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Amazing Game Viewing at Africa on Foot and nThambo
Dec22

Amazing Game Viewing at Africa on Foot and nThambo

Africa on Foot and nThambo Tree Camp provide Amazing Game Viewing The last few weeks have seen some truly amazing game viewing around the Klaserie Private Nature Reserve camps of Africa on Foot and nThambo Tree Camp. It started off with visiting with a pack of African Wild Dogs, a wonderful sight! They were seen on the main tarred road that runs through the Klaserie and Timbavati Reserves. Our team got to visit with them before they darted off into the bush on the prowl for a meal.       The team then came across the still body of a young female Leopard. Chloe Cooper wrote this story, with pictures by Kevin MacLaughlin, they were part of the team that found her.   Survival of the fittest means only one thing; that those who are weaker will succumb, and those who succeed will prosper. When predators take down prey, we call it the circle of life, when predators take on predators, it is a vicious and brutal fight, often to the death. Competition in the wild is rife. It’s every man for himself, and each pride for their own. This week the Greater Kruger Park lost a leopard; a young female we had seen with her kill just the night before. Her belly was still full as she lay motionless in the grass, her fur slightly dishevelled, and evidence of bite marks puncturing her neck. The two Ross Pride lionesses dominate the area around Africa on Foot and nThambo Tree Camp, and currently they are hiding one small cub. The instinct to protect their young, and the determination to eliminate the enemy would give these lions enough reason to kill a leopard in their path. Perhaps she took a turn into lion territory that night and had no chance to escape the ruthless lionesses as they set out to hunt. The next morning the lions were found triumphantly feeding on their buffalo prey, while their faded tracks led back to the lifeless young leopard in the distant grass. The recent rains have flushed the evidence from the ground, but it seems that the Klaserie Reserve saw a battle between cats in the early hours of the morning. One youthful leopard no match for a team of ferocious lionesses with a cub to protect. Sometimes jubilant, at times, devastating, the African bush is a combination of celebration and destruction. Standing next to the silent body of a leopard in all her glory was a reminder of the brutality of it all. Watch Kevin MacLaughlin’s video on this story, taking a look at the unforgiving nature of the wild, and the aftermath of...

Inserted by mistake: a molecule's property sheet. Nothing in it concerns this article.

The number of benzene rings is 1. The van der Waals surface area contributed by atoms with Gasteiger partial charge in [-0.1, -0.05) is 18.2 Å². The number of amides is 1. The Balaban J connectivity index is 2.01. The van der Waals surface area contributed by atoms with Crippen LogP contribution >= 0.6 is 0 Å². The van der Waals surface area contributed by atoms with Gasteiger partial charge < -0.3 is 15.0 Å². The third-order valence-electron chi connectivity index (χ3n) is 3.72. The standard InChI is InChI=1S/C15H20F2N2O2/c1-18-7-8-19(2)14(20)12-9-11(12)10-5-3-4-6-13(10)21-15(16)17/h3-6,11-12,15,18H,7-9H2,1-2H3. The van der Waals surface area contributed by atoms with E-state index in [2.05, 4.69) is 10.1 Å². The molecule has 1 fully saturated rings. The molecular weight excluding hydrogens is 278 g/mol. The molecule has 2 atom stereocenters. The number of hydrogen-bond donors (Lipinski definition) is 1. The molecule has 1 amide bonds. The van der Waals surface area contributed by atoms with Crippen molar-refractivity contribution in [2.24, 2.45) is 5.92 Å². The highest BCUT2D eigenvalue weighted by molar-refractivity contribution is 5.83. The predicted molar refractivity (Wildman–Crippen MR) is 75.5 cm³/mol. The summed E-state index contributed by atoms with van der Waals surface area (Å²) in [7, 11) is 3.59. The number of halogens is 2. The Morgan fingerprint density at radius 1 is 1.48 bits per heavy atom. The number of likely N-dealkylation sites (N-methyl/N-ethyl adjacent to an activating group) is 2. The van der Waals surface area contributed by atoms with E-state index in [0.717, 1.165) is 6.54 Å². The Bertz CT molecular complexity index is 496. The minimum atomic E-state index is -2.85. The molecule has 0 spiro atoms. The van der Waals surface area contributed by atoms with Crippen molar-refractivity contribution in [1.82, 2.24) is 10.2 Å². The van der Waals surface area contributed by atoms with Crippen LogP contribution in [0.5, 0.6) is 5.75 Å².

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Umkumbe Safari Lodge, Sabi Sand – A week in pictures
Dec22

Umkumbe Safari Lodge, Sabi Sand – A week in pictures

Umkumbe Safari Lodge is in the Sabi Sand Game Reserve. Umkumbe Safari Lodge is one of our favourites in the Sabi Sand area of the Greater Kruger Park. One of the awesome rangers, Angele, sent us this message, as she says goodbye to Umkumbe to move on to the next chapter in her life.   My final Week in Pictures. It is hard to believe that this is my last contribution. What a way to end and what a send off! The bush did not disappoint this week. Guests were enthralled by the smallest to the biggest creatures. Even the rains could not dampen spirits. Green and alive and full of new life, the highlights of the week included the Styx Pride traversing our boundary, both male & female cheetah relaxed at separate sightings and of course, we can’t forget to mention our leopards… Nottens female on the hunt, Nottens cub in a tree, Maxebeni patrolling his territory, Bicycle Crossing male crossing the river in front of the lodge and White Dam on the hunt. What’s more, guests were also treated to wild dogs making a kill on our river front! With all the leopards around, the hyenas have been just as plentiful and in hot pursuit of their scent trails. The heat of summer has also enticed many reptiles out of aestivation. We’ve had beautiful sites of monitor lizards, leopard tortoises, boomslang and rock python to name a few. If that doesn’t convince you to come to the Sabi Sand, then perhaps experiencing 80+ elephants surround the vehicle this week just might do the trick. Lastly, with the rains, comes not only new growth with a veritable kaleidoscope of flowers, but also new life… Impala lambs, zebra foals, elephant & gnu calves, to name a few. Let’s just say that this week has been the best farewell I’ve ever received. Thank you mother nature!!! – Angele                         Cameron Engelbrecht, another of Umkumbe’s expert rangers, also mailed through some of his stunning images from the last week’s sightings. Leopard cubs galore, as well as the big male leopard, Maxabeni. A rhino and a buffalo have a staring competition at a wallowing hole, while a pair of plated lizards bask in the sun.    ...